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Wednesday, December 28, 2011

Discovery (Fit and Health)


I was flipping through the television channels earlier, searching for some suitable white-noise to have on in the background while I worked on my latest project. ESPN is awful - too manic, with excitable talking heads shouting to be heard over one another as they attempt to make their points about Tim Tebow or the latest NASCAR feud. Movie channels are no good; I am inevitably drawn in to another showing of "A League of Their Own" or "That Thing You Do" and first thing you know, there's two more hours of my life that I will never get back.

The same holds true of the Biography Channel and the Food Network. If I get hooked into an episode of "Chopped", or "Restaurant Impossible", or a special two-hour documentary about "Beatle Wives", once again, I accomplish nothing besides wandering to the fridge during a commercial break.

However, the History Channel is generally pretty well-suited for providing background noise while I write - narrators drone on about some shipwreck or another, or perhaps the real location of Eden. So, I usually go to the History Channel or on some occasions the Military Channel, where I can watch us beat hell out of Hitler and his evil cronies, which never fails to put me in a better mood.

Today, however, I discovered the Discovery's Fit and Health Channel - which apparently offers a variety of medical-based fare. What caught Jerry's eye? you might be asking yourselves. Well, the description of a show about women who have orgasms non-stop all day long, that's what. Done and done - here's an hour I'm not going to get any work done.

Turns out this malady, known as PSAS (Persistent Sexual Arousal Syndrome), is not the Godsend I imagined it would be. I frowned as the lady with the British accent explained that this condition often put women off sex altogether as they simply dealt with making the feeling go away every ten minutes by rushing off for a few private moments alone, mostly. With just their unfortunate condition and a barrel full of helpful toys, I imagine. There was, however, one exception to this general rule - a scary-looking lady who pressed her husband into service whenever possible. I began to see the downside and it made me sad.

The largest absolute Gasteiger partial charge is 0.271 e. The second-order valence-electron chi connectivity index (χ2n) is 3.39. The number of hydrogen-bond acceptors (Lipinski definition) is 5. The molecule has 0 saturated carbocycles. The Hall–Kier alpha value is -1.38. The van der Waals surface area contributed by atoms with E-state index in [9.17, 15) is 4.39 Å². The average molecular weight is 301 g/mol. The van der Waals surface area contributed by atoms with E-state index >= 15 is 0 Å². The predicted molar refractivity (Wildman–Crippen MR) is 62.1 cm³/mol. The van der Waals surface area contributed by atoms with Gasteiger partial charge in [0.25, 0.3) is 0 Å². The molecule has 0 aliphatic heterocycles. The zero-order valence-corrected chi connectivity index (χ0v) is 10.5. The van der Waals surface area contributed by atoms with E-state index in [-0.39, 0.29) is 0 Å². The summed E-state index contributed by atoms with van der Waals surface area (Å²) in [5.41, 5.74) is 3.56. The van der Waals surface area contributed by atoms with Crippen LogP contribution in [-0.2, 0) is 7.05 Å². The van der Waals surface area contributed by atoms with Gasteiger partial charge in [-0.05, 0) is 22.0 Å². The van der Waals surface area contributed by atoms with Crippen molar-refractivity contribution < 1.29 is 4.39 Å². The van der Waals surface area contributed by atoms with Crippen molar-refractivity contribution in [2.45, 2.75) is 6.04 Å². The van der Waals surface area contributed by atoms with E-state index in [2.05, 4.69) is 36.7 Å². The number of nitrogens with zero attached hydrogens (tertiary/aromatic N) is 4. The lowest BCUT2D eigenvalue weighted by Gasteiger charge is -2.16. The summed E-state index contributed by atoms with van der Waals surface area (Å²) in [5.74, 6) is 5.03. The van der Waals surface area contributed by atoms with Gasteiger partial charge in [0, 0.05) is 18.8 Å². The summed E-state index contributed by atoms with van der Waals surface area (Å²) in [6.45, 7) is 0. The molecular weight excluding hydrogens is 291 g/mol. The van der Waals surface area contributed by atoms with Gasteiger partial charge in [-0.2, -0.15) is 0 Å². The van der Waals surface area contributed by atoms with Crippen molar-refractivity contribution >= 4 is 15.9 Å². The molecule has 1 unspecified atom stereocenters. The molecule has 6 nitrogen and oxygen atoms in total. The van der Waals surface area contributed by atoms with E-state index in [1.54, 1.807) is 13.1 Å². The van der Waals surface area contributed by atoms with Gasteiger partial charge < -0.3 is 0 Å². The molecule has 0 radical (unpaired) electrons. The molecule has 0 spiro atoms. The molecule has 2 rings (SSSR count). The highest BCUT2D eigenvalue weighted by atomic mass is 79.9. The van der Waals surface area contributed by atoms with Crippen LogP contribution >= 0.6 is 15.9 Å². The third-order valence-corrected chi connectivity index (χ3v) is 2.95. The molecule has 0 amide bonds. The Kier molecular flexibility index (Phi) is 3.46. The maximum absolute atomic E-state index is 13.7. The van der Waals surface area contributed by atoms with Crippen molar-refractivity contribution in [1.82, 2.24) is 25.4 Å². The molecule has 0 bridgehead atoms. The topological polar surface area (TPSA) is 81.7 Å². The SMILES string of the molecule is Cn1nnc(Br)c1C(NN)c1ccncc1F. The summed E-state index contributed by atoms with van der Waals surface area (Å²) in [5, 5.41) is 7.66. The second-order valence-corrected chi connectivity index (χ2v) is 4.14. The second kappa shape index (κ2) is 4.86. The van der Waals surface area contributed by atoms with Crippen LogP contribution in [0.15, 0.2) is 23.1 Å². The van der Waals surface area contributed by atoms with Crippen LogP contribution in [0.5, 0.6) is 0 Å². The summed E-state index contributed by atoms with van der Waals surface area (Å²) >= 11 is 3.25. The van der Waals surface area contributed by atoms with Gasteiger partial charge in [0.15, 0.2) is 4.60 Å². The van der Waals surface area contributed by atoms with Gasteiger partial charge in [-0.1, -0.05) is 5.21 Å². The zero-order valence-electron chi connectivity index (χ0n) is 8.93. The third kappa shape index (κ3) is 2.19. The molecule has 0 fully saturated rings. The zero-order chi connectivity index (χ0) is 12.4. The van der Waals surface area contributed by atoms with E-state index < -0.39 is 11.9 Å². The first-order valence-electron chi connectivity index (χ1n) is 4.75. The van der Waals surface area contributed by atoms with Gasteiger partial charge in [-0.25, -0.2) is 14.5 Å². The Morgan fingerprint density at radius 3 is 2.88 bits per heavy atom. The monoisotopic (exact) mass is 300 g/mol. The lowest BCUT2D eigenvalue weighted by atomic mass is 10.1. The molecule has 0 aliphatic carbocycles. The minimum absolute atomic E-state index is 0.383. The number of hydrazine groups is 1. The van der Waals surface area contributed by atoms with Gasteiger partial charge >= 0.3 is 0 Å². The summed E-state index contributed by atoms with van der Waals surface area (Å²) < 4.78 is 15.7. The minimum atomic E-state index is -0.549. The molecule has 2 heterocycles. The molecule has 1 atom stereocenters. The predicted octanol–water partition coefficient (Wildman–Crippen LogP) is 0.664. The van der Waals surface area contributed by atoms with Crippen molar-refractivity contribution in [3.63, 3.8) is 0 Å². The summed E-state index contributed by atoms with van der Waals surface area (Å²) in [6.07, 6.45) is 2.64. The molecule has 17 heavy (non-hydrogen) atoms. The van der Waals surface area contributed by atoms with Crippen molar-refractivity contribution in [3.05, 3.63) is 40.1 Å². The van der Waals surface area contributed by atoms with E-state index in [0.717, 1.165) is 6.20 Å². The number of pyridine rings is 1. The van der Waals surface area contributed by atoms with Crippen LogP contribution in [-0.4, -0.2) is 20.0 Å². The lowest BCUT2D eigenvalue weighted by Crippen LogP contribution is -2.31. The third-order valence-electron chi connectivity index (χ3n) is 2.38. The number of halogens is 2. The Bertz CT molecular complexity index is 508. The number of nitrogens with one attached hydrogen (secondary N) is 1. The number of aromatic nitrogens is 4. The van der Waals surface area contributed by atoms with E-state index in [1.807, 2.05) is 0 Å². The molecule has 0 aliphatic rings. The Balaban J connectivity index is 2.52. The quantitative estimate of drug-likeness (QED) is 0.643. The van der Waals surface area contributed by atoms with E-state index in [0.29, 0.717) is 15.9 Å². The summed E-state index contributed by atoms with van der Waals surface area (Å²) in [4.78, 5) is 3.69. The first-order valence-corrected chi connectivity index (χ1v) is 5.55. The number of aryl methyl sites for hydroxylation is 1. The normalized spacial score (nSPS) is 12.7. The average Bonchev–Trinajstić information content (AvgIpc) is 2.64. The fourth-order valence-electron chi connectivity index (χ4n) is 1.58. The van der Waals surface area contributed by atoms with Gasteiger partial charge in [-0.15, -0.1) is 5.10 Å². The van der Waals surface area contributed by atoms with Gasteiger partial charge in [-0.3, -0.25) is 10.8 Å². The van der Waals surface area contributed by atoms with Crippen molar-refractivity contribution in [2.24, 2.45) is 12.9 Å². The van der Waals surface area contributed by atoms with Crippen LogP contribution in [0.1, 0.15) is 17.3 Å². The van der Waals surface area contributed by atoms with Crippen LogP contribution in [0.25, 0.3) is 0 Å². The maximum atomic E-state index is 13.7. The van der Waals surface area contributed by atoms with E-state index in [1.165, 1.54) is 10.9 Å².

This show was followed by another offering about circumcision - I got as far as the first minute, when it was explained that a man was going to have his foreskin re-attached. I had no interest in hearing how this would be accomplished or where they would find the lucky skin with which to fashion this pud-holster. There was also a show called "Strange Sex", but after being fooled by the non-stop orgasm trickery, I was not about to fall for that one. A commercial advertised a reality show about an ER - I glanced up to see a poor unfortunate with something sticking out of his bloody shoulder and nearly swooned. I realized that this channel was a bummer and not even worth having on in the background.

But this is not why I'm writing this evening.

I began thinking about the whole orgasm thing and how lucky we folks are who have normal sex-drives and are fairly happy with the equipment we have been issued. I never really pondered the messy reality of the act of sex - but there is some weird stuff out there. I blame the internet. The internet and Viagra. I imagine that there have been oddballs out there since the beginning of organized sexual activity - history will bear me out on this. But I think that the availability of all this cyber-smut and the ability to find footage on the World Wide Web of virtually anything that even the most perverted oddball could ever imagine has only proven to provide a giant, invisible petri dish in terms of cultivating the twisted tastes of the oddballs.

I am not making moral judgements here - it takes all kinds, of course, to make the world go round. Actually, probably not - the earth would probably be fine on its own if we all simply looked at Playboy and had missionary-position sex. No change whatsoever, in all likelihood. What I am saying is that we probably don't need to jumpstart every deviant thought that might cross a youngster's mind. In fact, it's probably not healthy to do so - we are most likely twenty years away from finding out what happens when we provide everyone over the age of six with their own phones, two-hundred channels of cable television and a laptop with internet access. I am curious to see how it all goes. In the meantime, I am off to find a saucy photo of Raquel Welch in a bathing suit and imagine an idyllic world where we are a couple and she has PSAS and I have a shipping trunk full of Viagra. I know which photo I am looking for and I'll bet I can find it on the internet. In seconds.

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